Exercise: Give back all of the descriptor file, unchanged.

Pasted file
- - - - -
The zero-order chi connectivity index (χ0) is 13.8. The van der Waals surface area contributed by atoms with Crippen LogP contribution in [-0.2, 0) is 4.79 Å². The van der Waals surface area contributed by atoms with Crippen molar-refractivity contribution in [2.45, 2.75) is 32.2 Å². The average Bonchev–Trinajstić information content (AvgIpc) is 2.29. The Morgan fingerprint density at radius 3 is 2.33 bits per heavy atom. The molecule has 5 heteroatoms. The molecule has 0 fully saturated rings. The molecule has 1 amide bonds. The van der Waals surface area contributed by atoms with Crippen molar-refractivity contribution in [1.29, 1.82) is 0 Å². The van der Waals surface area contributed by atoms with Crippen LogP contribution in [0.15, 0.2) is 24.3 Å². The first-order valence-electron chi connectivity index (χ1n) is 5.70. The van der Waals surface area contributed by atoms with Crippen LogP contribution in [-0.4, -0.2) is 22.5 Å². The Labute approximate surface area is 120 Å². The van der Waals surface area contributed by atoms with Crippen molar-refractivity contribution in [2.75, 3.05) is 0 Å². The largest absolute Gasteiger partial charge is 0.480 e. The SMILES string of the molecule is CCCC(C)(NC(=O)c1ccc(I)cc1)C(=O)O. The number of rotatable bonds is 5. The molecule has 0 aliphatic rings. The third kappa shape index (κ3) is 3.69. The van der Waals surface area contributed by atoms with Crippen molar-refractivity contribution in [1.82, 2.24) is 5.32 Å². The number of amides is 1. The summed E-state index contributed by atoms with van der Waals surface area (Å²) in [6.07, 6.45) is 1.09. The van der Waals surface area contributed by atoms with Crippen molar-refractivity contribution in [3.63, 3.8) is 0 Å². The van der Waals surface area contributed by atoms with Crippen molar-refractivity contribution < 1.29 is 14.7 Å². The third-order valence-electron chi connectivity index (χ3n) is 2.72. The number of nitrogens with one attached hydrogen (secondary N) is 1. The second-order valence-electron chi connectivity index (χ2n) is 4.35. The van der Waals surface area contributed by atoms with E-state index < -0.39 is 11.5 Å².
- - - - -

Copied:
The zero-order chi connectivity index (χ0) is 13.8. The van der Waals surface area contributed by atoms with Crippen LogP contribution in [-0.2, 0) is 4.79 Å². The van der Waals surface area contributed by atoms with Crippen molar-refractivity contribution in [2.45, 2.75) is 32.2 Å². The average Bonchev–Trinajstić information content (AvgIpc) is 2.29. The Morgan fingerprint density at radius 3 is 2.33 bits per heavy atom. The molecule has 5 heteroatoms. The molecule has 0 fully saturated rings. The molecule has 1 amide bonds. The van der Waals surface area contributed by atoms with Crippen molar-refractivity contribution in [1.29, 1.82) is 0 Å². The van der Waals surface area contributed by atoms with Crippen LogP contribution in [0.15, 0.2) is 24.3 Å². The first-order valence-electron chi connectivity index (χ1n) is 5.70. The van der Waals surface area contributed by atoms with Crippen LogP contribution in [-0.4, -0.2) is 22.5 Å². The Labute approximate surface area is 120 Å². The van der Waals surface area contributed by atoms with Crippen molar-refractivity contribution in [2.75, 3.05) is 0 Å². The largest absolute Gasteiger partial charge is 0.480 e. The SMILES string of the molecule is CCCC(C)(NC(=O)c1ccc(I)cc1)C(=O)O. The number of rotatable bonds is 5. The molecule has 0 aliphatic rings. The third kappa shape index (κ3) is 3.69. The van der Waals surface area contributed by atoms with Crippen molar-refractivity contribution in [1.82, 2.24) is 5.32 Å². The number of amides is 1. The summed E-state index contributed by atoms with van der Waals surface area (Å²) in [6.07, 6.45) is 1.09. The van der Waals surface area contributed by atoms with Crippen molar-refractivity contribution in [3.63, 3.8) is 0 Å². The van der Waals surface area contributed by atoms with Crippen molar-refractivity contribution < 1.29 is 14.7 Å². The third-order valence-electron chi connectivity index (χ3n) is 2.72. The number of nitrogens with one attached hydrogen (secondary N) is 1. The second-order valence-electron chi connectivity index (χ2n) is 4.35. The van der Waals surface area contributed by atoms with E-state index < -0.39 is 11.5 Å².